You don’t have to be country music fan to know the name of Tammy Wynette. Ms. Wynette was one of the greatest country stars in the last half of the 20th century. Two of her greatest hit songs were, ironically, “Stand by Your Man” and “D-I-V-O-R-C-E.” She sang each with great emotional conviction because she had lived through marriage with a physically and psychologically abusive man who cheated on her. She ultimately divorced him and went on to become a great star and an icon for many abused women.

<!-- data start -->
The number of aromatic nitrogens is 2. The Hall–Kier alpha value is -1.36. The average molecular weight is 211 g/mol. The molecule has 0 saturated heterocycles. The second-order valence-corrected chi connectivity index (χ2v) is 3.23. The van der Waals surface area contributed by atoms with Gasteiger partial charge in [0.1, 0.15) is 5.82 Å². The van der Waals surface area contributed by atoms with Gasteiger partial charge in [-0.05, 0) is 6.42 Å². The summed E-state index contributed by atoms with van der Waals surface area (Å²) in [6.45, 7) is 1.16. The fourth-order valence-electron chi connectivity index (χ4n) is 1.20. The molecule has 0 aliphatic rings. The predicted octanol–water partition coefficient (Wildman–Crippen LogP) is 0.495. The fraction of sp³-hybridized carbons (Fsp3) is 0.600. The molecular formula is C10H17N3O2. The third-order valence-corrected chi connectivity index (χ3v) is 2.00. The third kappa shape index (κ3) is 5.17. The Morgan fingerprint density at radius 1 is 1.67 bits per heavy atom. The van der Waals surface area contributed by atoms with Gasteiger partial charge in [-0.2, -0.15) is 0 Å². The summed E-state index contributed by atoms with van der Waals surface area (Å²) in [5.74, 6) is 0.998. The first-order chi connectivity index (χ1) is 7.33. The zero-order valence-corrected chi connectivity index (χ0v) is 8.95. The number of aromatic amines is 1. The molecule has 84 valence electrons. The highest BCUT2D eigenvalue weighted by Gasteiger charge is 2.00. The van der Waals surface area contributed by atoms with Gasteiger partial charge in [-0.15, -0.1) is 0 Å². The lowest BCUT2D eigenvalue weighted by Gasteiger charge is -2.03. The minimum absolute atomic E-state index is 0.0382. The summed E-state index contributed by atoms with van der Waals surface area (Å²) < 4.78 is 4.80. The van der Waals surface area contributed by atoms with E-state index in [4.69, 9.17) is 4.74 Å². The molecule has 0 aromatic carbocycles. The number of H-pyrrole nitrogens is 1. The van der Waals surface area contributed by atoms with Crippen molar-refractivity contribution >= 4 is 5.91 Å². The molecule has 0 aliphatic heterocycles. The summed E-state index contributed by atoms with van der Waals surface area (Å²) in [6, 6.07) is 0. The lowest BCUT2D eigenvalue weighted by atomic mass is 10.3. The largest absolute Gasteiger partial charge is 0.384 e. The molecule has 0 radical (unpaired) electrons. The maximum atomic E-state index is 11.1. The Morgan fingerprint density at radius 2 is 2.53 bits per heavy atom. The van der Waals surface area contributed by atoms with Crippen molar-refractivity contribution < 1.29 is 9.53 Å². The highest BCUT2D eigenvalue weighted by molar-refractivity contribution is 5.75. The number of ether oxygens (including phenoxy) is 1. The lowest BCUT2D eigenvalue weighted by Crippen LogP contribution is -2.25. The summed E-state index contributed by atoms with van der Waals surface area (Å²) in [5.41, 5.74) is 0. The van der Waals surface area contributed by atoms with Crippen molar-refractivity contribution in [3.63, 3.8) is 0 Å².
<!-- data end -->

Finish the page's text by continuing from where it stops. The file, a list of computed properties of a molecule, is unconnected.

It is difficult today for us to separate ourselves and our emotions from news stories of murder, robbery, kidnapping, sexual crimes, political corruption, drug and alcohol abuse, battered spouses and children, hate crimes, and worse. Today’s media thrives on the sensationalism of each offensive act and plasters it before us.
As genealogists, we have a similar difficulty understanding the actions of people in previous generations that seem similar to or worse than some of the events we see on the nightly news, in the newspaper, and on the Internet. It is perhaps easy to judge our ancestors by our contemporary laws and moral beliefs. Should we condone or condemn them, using these tenets?
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